Although some people have already been travelling to international destinations, the majority of us are being cautious and not prepared to risk it yet. The thought of being stuck in a foreign country because of Covid restrictions suddenly rearing its head are a bit hard to contemplate. There have been all sorts of travel regulations on international flights and international travel to and from South Africa is allowed, subject to health and safety protocols. These are constantly changing and I believe right now there are none in place, except for wearing masks. All pre-Covid requirements have never changed and they are a pre-requisite to travel in and out the country. This does give you a sense of confidence and a quick look at what airlines are servicing South Africa as a destination shows that the majority are all operating flights to and from South Africa.
A noticeable absence is Australian national airline Qantas. Maybe that has stopped the brain drain from South Africa to that part of the world, temporarily. One particular machine tool dealer with offices in Sydney, Brisbane, Melbourne and Auckland have become, it is joked about in our industry, South African branch offices because of the amount of South Africans employed by the company.
Slowly though international destinations are becoming more accessible – as long as the war does not escalate and spread – and the international exhibitions that went digital for the last two years are going live again.
In June 2022 Wire & Tube will be held in Düsseldorf, Germany and coming up in October 2022 EuroBLECH 2022 will be held in Hannover, Germany. Both of these European events have always been popular with South Africans and many have attended. I have been attending these exhibitions since 1989, every year. Over three years would have lapsed when I attend my next international exhibition.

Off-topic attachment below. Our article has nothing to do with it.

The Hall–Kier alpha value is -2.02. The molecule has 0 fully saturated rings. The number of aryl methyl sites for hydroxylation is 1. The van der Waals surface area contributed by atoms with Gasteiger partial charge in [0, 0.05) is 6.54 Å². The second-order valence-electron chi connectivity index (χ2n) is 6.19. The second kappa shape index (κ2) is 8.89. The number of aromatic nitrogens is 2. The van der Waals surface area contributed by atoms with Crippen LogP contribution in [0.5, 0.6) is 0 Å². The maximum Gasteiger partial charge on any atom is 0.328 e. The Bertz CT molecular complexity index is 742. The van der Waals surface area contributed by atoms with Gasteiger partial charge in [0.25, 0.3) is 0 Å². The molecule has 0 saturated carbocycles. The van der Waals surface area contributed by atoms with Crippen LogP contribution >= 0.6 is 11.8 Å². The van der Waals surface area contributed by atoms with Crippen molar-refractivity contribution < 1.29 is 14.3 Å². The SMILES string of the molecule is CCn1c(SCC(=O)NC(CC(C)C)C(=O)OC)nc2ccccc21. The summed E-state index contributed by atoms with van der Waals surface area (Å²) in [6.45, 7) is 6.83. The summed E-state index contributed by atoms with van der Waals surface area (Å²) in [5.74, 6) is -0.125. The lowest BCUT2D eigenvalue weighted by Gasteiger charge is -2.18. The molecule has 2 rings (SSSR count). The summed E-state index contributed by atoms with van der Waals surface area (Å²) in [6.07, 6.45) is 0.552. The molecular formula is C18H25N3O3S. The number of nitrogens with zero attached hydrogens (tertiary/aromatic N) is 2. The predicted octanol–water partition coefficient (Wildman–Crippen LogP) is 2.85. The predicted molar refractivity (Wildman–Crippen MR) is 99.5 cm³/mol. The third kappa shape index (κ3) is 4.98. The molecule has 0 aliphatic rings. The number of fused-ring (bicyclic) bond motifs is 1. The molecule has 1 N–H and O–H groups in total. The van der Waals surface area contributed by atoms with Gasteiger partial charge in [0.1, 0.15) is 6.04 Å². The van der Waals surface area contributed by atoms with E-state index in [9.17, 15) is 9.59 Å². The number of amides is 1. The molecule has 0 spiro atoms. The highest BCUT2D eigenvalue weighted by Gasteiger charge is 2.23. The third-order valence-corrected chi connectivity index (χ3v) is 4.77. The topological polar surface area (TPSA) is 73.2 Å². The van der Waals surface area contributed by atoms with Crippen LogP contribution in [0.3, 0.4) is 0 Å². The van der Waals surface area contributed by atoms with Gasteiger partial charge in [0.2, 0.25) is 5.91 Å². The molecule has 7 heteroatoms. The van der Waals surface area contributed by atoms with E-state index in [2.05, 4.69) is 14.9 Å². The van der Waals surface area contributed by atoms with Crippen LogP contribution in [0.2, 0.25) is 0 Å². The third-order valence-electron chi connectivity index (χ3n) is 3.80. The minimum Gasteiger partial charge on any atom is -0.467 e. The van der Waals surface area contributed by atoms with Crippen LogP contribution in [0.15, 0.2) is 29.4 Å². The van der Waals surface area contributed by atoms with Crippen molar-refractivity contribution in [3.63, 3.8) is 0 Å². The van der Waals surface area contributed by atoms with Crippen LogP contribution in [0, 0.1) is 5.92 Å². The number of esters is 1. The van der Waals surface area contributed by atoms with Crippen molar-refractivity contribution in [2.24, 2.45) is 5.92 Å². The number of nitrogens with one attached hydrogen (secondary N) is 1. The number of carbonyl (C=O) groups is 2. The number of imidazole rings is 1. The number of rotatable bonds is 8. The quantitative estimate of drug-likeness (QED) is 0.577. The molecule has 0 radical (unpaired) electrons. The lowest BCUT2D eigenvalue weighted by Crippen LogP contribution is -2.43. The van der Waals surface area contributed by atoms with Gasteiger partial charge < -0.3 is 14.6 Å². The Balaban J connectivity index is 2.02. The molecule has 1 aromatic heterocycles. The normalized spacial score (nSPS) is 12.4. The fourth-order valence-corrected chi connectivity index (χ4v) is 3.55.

However, that aside, I have always promoted that South Africans should attend the international exhibitions, for many reasons. It was therefore refreshing to interview Albert de Villiers, Managing Director and whom founded Wire Products Poultry (WPP) in 1987. He explained his philosophy of technology and automation to me: “I have visited many international suppliers and trade exhibitions all over the world. I made it my business to do so because the opportunities are endless to make contact with fellow industrialists sharing ideas and problem solving in fabricating, machining or manufacturing. Seeing the latest developments in our industry and to see in which direction our industry is moving in, what goals are set by world leaders in their specialised fields, is invaluable for me to learn and to run and improve my business.”
“This is where I have sourced many of the manufacturing processes and equipment that we use daily. That was until the pandemic held the world hostage and over various stages put a stop to all travelling. Thank goodness it did not put a stop to innovation and during this period, in conjunction with Robotic Innovations, we were able to come up with a solution for what I regarded as a bottleneck and headache on the production floor.”
WPP now have a cell with two robots welding mesh frames into supermarket trolleys. The cell is only working at 20% of capacity but it has doubled the production output in this department. You therefore can imagine the potential that the company still has at its disposal.
In this case it was a South African company using international equipment and software that came up with a solution for WPP but it would not have happened had de Villiers not thought broadly and wanted to incorporate the latest technology and automation into his plant.